Many parts of the United States have had more than their share of heavy rain this spring.  Residents of Nashville, Tennessee, are still cleaning up after the devastating storm that hit their city and surrounding area, May 1st through May 2nd.

On June 11, a flash flood killed twenty campers and injured more in the Albert Pike Recreation Area, in Arkansas.  Located in a secluded valley where the Caddo and Little Missouri Rivers meet, heavy rains caused the waters to rise 8’ per hour.  By the time most of the people realized what was happening, it was too late for many to escape.  Forecasters had issued a flash flood warning for that vicinity; however, there was little chance of any type of cell phone or other method of communication in this remote location that could have warned them.

June 14th brought 10” of rain to parts of Oklahoma City, and several counties in Oklahoma.  Several persons were rescued from vehicles when rains swept them off the road.  A cab driver was drowned while trying to push his stalled cab out of floodwaters.  Officials said the car was in two feet of water; however, the current was so swift, it swept him away.  Many roads and bridges are heavily damaged and will take months to return to service.
Having known someone who was rescued after being stranded in their car during heavy rains, their first-hand advice, of course, is to try to get to high ground.  It was raining so hard during their experience it was difficult to know exactly where they were.  By the time the rescue team arrived, water was well inside their car, and they had to be taken out through the windows of the car.  A physician who was trapped in his vehicle in the recent Oklahoma City incident, reported that he was advised to roll down the windows because once the water got high enough to short out the electrical system, he would not be able to do so.  Events such as this remind us that sometimes things really are out of our control.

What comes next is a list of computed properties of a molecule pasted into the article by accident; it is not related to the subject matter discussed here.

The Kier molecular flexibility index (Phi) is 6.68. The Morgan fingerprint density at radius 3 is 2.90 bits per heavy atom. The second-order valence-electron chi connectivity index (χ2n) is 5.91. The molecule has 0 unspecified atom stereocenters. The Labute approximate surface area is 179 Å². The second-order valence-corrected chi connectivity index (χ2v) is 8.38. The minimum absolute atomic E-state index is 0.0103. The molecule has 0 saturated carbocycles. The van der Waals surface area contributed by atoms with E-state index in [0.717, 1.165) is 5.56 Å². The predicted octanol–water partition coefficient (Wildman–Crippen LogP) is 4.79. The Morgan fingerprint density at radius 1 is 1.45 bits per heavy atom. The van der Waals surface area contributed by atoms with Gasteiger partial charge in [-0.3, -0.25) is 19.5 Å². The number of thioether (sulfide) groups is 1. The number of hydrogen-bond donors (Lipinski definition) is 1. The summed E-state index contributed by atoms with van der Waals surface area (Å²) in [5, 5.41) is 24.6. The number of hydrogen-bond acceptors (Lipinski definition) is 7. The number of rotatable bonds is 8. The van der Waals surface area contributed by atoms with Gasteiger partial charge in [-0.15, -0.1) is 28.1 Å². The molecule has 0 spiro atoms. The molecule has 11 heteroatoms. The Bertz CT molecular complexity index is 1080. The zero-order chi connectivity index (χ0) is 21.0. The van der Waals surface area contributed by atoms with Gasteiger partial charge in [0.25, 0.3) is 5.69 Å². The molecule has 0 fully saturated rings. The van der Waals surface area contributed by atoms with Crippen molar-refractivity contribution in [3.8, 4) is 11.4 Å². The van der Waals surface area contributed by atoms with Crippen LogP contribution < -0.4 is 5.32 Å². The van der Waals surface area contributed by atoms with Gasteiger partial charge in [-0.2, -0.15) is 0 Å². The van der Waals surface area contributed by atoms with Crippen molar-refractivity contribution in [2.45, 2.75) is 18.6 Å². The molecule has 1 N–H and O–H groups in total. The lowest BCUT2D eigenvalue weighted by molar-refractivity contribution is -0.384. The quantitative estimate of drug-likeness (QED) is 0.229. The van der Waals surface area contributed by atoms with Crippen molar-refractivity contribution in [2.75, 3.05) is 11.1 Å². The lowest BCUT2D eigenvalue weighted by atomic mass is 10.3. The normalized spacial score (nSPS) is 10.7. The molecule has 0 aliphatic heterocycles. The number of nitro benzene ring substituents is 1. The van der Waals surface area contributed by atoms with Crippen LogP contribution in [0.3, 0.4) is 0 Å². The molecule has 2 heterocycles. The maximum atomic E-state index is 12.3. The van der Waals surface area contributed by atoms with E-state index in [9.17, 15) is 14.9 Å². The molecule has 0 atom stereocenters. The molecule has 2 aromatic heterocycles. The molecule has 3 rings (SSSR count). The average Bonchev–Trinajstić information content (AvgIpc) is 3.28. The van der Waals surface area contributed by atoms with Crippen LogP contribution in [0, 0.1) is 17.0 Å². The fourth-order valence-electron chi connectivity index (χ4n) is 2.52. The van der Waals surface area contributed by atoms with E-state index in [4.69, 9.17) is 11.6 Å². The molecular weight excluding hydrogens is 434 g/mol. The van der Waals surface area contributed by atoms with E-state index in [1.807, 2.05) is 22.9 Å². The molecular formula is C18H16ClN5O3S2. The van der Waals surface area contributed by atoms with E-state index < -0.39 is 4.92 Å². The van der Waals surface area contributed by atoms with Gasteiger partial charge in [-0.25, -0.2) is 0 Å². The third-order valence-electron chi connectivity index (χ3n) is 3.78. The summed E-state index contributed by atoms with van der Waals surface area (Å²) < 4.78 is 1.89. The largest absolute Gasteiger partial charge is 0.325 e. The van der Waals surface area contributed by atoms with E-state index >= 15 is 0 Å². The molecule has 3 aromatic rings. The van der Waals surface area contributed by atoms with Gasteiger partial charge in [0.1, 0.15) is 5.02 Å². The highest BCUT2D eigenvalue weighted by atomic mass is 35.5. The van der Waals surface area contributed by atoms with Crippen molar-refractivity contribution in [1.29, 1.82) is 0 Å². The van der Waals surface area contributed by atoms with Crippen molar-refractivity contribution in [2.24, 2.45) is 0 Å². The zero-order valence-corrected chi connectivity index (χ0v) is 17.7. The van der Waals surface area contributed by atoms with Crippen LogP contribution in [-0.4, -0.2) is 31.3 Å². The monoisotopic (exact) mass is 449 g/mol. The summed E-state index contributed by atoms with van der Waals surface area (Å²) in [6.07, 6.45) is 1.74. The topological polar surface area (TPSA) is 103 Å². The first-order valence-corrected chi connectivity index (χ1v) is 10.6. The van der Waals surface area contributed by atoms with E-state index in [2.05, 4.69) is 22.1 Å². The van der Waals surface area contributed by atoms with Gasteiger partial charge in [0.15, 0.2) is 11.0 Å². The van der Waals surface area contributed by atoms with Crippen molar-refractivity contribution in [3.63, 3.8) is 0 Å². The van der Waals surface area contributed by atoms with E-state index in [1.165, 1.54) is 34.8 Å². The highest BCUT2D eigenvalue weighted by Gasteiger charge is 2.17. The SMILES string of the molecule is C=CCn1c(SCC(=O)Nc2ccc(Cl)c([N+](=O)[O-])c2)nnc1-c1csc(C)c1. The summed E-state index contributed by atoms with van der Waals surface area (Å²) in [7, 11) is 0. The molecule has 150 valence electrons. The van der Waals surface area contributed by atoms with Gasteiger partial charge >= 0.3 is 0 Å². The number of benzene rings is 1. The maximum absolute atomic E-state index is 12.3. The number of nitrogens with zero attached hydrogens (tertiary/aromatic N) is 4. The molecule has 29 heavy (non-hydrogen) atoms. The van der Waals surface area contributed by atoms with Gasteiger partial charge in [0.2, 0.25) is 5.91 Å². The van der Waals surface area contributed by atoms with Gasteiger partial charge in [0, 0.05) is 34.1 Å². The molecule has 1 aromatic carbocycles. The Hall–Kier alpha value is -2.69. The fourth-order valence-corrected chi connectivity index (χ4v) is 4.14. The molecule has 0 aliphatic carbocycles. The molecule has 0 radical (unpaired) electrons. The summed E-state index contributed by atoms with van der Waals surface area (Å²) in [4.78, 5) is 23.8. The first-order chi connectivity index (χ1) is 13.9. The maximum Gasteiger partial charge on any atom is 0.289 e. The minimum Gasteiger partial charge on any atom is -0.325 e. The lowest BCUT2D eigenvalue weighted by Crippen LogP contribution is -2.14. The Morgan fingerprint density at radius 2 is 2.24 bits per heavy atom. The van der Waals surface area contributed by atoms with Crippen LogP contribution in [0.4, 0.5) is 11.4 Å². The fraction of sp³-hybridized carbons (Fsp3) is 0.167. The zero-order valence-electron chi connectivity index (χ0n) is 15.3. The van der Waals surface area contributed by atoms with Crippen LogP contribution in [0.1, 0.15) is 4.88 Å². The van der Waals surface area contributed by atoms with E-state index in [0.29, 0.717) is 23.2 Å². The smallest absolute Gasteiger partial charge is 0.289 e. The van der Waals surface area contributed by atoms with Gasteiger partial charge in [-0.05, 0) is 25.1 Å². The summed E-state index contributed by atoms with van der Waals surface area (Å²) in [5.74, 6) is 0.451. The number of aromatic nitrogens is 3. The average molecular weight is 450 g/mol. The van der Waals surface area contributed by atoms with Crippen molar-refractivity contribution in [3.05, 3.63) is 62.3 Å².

We want to repeat some earlier guidelines to protect those involved in flood clean-up:

  • Take precaution from insect and mosquito bites.
  • Extreme caution should be used with possible chemical and electric hazards; the fire or police department are better equipped to decide what should be done.
  • Be sure tetanus shot is current (within 10 years).
  • Maintain good hygiene during cleanup operations, wash hands with soap and running water as often as possible during the day.
  • Do not allow children to play in floodwaters, or with toys that have been in floodwaters.
  • Wear eyewear and head protection.  Sunscreen needs to be worn, as well.

These safety items, such as disposable clothes, respirators, goggles, gloves, and insect repellents can aid in protecting those who are involved in this or any other clean up operations.  Take precautionary measures, not chances on becoming ill.